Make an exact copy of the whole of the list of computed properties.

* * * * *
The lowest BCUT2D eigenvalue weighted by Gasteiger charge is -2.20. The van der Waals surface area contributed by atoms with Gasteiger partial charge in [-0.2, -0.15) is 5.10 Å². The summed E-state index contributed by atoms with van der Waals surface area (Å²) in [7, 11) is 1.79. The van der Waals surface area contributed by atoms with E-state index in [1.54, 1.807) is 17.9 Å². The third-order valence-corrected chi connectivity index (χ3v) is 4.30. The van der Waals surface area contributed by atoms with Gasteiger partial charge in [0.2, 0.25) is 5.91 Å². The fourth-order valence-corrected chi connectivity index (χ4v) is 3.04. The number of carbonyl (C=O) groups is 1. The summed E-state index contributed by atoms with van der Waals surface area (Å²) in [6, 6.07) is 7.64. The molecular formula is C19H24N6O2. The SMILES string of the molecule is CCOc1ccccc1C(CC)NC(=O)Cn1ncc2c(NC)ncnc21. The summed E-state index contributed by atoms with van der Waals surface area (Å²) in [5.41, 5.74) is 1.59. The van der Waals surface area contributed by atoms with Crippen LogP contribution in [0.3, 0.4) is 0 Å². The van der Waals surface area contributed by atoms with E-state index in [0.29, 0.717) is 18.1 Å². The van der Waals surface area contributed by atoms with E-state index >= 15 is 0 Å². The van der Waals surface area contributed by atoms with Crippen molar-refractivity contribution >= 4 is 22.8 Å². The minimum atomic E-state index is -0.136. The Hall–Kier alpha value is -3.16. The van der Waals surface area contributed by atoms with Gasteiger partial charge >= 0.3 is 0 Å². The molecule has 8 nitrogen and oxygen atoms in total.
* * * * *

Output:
The lowest BCUT2D eigenvalue weighted by Gasteiger charge is -2.20. The van der Waals surface area contributed by atoms with Gasteiger partial charge in [-0.2, -0.15) is 5.10 Å². The summed E-state index contributed by atoms with van der Waals surface area (Å²) in [7, 11) is 1.79. The van der Waals surface area contributed by atoms with E-state index in [1.54, 1.807) is 17.9 Å². The third-order valence-corrected chi connectivity index (χ3v) is 4.30. The van der Waals surface area contributed by atoms with Gasteiger partial charge in [0.2, 0.25) is 5.91 Å². The fourth-order valence-corrected chi connectivity index (χ4v) is 3.04. The number of carbonyl (C=O) groups is 1. The summed E-state index contributed by atoms with van der Waals surface area (Å²) in [6, 6.07) is 7.64. The molecular formula is C19H24N6O2. The SMILES string of the molecule is CCOc1ccccc1C(CC)NC(=O)Cn1ncc2c(NC)ncnc21. The summed E-state index contributed by atoms with van der Waals surface area (Å²) in [5.41, 5.74) is 1.59. The van der Waals surface area contributed by atoms with Crippen LogP contribution in [0.3, 0.4) is 0 Å². The van der Waals surface area contributed by atoms with E-state index in [0.29, 0.717) is 18.1 Å². The van der Waals surface area contributed by atoms with E-state index >= 15 is 0 Å². The van der Waals surface area contributed by atoms with Crippen molar-refractivity contribution >= 4 is 22.8 Å². The minimum atomic E-state index is -0.136. The Hall–Kier alpha value is -3.16. The van der Waals surface area contributed by atoms with Gasteiger partial charge >= 0.3 is 0 Å². The molecule has 8 nitrogen and oxygen atoms in total.